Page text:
With a suggested retail price of $225, the patent-pending DripAssist aims to provide a much-needed intermediate device for monitoring the flow of IV fluid. The device, which runs for days on one AA battery, does not pump fluid at all, but simply monitors the pace of the IV drip, and sounds an alarm if it goes above or below a set rate.
As for training, ShiftLabs has designed its product to be as intuitive as possible, but also plans to provide easy to follow instruction manuals and video guides that can be accessed through an Android or iPhone app.
“Everybody from the nurse and veterinarian in the United States to the clinician in Uganda is going to have a cell phone, so we don’t have a team of representatives travel to train people on-site,” Kolko says. “That wasn’t true just a few years ago.”
Right now DripAssist is being sold in select international markets, and also for veterinary usage. It is working toward securing FDA clearance so that it can sell in the United States.
A for-profit focus
Though the idea of cheaper and more accessible medical devices and medicines is often associated with global aid and philanthropy, Shift Labs is very clear about being a for-profit company. Shift’s founders say they see massive revenue potential by tapping into a terribly underserved and quickly growing market.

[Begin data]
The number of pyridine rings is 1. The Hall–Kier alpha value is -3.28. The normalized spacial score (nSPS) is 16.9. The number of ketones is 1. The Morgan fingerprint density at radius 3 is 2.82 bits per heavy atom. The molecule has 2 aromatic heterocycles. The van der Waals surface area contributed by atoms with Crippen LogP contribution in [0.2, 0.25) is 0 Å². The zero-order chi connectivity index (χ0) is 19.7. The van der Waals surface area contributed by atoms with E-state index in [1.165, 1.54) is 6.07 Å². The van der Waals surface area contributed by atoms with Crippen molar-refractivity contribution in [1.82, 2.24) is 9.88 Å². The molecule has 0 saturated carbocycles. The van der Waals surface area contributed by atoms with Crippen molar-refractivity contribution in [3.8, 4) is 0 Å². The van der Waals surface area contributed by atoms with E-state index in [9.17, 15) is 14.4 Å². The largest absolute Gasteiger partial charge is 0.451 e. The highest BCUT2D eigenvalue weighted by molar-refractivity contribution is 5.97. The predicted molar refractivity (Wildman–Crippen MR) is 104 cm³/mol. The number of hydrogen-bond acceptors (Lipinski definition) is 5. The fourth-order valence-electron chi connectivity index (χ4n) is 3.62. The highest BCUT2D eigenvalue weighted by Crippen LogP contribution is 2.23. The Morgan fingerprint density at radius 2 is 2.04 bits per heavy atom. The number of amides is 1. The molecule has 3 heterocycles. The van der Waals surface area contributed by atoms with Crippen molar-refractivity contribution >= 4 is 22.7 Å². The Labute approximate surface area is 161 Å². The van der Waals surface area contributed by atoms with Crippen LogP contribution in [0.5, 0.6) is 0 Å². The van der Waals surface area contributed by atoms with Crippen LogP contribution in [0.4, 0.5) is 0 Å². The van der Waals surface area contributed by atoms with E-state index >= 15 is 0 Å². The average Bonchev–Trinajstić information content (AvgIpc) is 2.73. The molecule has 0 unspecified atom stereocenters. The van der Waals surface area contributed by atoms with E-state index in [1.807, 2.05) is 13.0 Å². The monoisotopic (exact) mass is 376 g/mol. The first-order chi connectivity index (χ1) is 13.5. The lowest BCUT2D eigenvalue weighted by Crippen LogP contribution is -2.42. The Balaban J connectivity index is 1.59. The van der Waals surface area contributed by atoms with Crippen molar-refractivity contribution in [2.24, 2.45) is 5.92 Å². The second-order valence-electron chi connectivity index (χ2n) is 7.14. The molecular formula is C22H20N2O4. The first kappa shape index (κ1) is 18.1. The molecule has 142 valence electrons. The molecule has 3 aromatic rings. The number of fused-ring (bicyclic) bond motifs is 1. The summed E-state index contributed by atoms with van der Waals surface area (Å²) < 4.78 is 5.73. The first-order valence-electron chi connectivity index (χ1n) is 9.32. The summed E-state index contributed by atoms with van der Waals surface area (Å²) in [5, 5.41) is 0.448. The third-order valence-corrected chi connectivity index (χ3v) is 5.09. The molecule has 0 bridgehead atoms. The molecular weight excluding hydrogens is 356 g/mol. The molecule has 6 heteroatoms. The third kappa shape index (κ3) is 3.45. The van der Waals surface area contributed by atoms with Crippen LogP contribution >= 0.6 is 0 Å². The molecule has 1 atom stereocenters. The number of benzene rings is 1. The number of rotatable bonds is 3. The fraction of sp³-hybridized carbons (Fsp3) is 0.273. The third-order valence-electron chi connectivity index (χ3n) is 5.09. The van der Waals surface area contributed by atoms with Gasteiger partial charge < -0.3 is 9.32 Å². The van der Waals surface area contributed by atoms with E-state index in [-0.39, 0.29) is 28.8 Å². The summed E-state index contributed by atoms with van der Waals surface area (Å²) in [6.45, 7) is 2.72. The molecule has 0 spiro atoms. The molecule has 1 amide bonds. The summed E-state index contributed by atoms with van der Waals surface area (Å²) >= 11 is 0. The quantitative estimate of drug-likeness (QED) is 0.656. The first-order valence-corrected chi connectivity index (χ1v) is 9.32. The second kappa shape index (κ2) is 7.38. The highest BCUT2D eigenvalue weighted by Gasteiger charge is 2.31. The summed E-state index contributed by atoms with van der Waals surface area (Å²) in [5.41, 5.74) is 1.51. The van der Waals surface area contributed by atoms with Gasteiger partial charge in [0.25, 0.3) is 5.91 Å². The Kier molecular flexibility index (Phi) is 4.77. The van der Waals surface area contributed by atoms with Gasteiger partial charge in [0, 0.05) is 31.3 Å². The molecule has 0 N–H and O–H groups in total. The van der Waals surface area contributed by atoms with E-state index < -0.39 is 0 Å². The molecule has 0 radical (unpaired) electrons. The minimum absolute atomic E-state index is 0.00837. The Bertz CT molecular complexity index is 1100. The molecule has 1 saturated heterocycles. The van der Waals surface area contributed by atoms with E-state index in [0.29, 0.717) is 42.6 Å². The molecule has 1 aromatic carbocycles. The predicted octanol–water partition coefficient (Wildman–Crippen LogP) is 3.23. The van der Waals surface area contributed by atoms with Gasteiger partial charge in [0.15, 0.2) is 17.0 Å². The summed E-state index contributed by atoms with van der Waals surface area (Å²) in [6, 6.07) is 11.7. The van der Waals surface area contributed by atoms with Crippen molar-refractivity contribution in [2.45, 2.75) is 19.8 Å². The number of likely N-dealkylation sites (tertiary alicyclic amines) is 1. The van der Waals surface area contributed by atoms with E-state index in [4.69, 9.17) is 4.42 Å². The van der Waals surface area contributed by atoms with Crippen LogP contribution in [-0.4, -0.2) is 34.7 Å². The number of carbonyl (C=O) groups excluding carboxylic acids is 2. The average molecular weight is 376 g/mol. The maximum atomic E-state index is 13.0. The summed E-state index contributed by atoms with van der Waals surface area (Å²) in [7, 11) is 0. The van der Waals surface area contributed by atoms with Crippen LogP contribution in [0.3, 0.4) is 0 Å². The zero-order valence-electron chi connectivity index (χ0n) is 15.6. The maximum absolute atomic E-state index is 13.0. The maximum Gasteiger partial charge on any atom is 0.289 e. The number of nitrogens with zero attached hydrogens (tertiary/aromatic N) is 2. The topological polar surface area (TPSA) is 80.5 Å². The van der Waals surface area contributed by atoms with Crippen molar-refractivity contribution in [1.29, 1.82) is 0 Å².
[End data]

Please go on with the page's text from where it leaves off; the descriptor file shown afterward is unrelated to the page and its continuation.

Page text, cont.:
“The places where healthcare is growing fastest is outside of traditional hospital settings,” Intlekofer said, pointing to the rapidly expanding market of home healthcare programs, outpatient clinics, and emerging international locales. “The traditional United States hospital industry is a very complicated environment, and for now, we’re just sidestepping it to focus on making things for this much wider opportunity.”
The startup advantage
It makes so much sense that you wonder why existing multi-billion dollar medical device makers haven’t already, well, shifted their focus to address the market. Kolko and Intlekofer say that a couple of corporations in the space have created small offshoot divisions focused on making simpler and cheaper products. But, they say, these efforts have generally been operated with a charitable outlook toward non-profits in the developing world, not as a serious business in itself.
Also, these efforts are simply redeploying the same designers and engineers who have been steeped in the traditional medical device landscape for years. Shift Labs is coming at the problem with fresh eyes.
“It’s the same people that are making these other products, and they are so used to just doing the feature creep thing. They’re not starting from point zero and saying, ‘Is this what people want? How do we build it in such a way that it fulfills the necessary function?'” Kolko says. “This is where, being a startup, we have an advantage.”
At the moment Shift is keeping mum on the other products it has in its pipeline, but it will be exciting to see where it turns its attentions next. Shift, which is in the current class of Y Combinator, has secured seed funding from YC and several angel investors.